Hypertension: Getting Pharmacists Involved Can Help

November 05, 1998

Teaming physicians with pharmacists who counsel patients and make medication recommendations shows promise in the treatment of uncontrolled hypertension, investigators report.

In a study of 95 men and women whose blood pressure remained uncontrolled after three physician visits in the previous six months, researchers found that those who received diet and exercise counseling and medication advice from a pharmacist were more likely to achieve blood pressure control than were patients who received medical care alone.

"A team approach between physicians and pharmacists may have positive effects even in high-risk minorities in whom control of hypertension is especially difficult to achieve," Dr. Paul Bogden, of the University of Hawaii, Honolulu, and colleagues report in the November issue of the Journal of General Internal Medicine.

Forty-nine of the 95 patients were randomly assigned to meet with a pharmacist before their regular physician visit. The pharmacists counseled them on diet, exercise, and other lifestyle factors, as well as on the importance of following their prescribed medications.

Pharmacists also reviewed patients' medication regimens and made recommendations to their physicians about less expensive or better formulations. Overall, 55 percent of those who saw a consultant pharmacist achieved blood pressure control, compared with 20 percent of those who received medical care alone.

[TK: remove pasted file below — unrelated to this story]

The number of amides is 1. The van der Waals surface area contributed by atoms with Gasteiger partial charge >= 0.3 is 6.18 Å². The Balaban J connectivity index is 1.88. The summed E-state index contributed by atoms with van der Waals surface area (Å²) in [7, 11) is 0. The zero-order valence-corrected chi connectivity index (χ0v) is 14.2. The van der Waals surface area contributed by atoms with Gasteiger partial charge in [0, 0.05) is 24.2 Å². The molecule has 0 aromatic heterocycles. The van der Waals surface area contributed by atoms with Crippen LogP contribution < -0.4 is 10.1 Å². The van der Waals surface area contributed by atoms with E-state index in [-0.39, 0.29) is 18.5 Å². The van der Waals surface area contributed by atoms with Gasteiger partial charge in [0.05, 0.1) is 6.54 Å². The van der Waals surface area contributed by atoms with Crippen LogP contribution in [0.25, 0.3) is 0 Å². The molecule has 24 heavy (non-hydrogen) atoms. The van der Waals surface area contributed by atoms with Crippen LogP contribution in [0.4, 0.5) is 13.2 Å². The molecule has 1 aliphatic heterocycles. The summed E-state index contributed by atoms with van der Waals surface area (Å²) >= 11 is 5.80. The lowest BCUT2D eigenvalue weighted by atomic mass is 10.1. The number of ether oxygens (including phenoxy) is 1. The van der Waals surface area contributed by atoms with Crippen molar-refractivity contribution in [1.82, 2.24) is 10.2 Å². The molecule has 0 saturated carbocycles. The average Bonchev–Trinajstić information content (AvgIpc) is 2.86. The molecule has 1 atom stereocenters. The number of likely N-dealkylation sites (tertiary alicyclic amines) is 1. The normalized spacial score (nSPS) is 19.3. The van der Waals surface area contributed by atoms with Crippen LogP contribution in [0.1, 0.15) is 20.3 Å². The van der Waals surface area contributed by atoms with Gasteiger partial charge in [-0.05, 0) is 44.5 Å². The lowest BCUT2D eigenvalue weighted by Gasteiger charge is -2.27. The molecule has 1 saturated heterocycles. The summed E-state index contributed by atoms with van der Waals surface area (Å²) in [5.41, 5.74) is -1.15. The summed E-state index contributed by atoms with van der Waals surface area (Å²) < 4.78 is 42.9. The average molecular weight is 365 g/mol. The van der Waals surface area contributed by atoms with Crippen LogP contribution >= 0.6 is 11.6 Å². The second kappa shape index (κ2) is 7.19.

The pharmacist intervention was also shown to be effective among Hawaiians of mixed ancestry: eight of 13 mixed-ancestry patients in the intervention group achieved blood pressure control, compared with only two of 11 in the regular medical care group.

Interestingly, even patients who had no change or decrease in their blood pressure medication appeared to benefit from the pharmacist's intervention, the researchers say.

"In these patients, compliance, changes in diet, reduction in alcohol consumption, and weight reduction may have been important," the researchers say, noting that changes in these risk factors may have resulted more from the greater individual attention that the pharmacists were able to give the patients than from their pharmacological expertise.

The Journal of General Internal Medicine, a monthly peer-reviewed journal of the Society of General Internal Medicine, publishes original articles on research and education in primary care. For information about the Journal, contact: Margo Glen Alderton, (215) 823-4471. .
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Posted by the Center for the Advancement of Health (http://www.cfah.org). For information about the Center, contact Richard Hebert (rhebert@cfah.org) (202) 387-2829.
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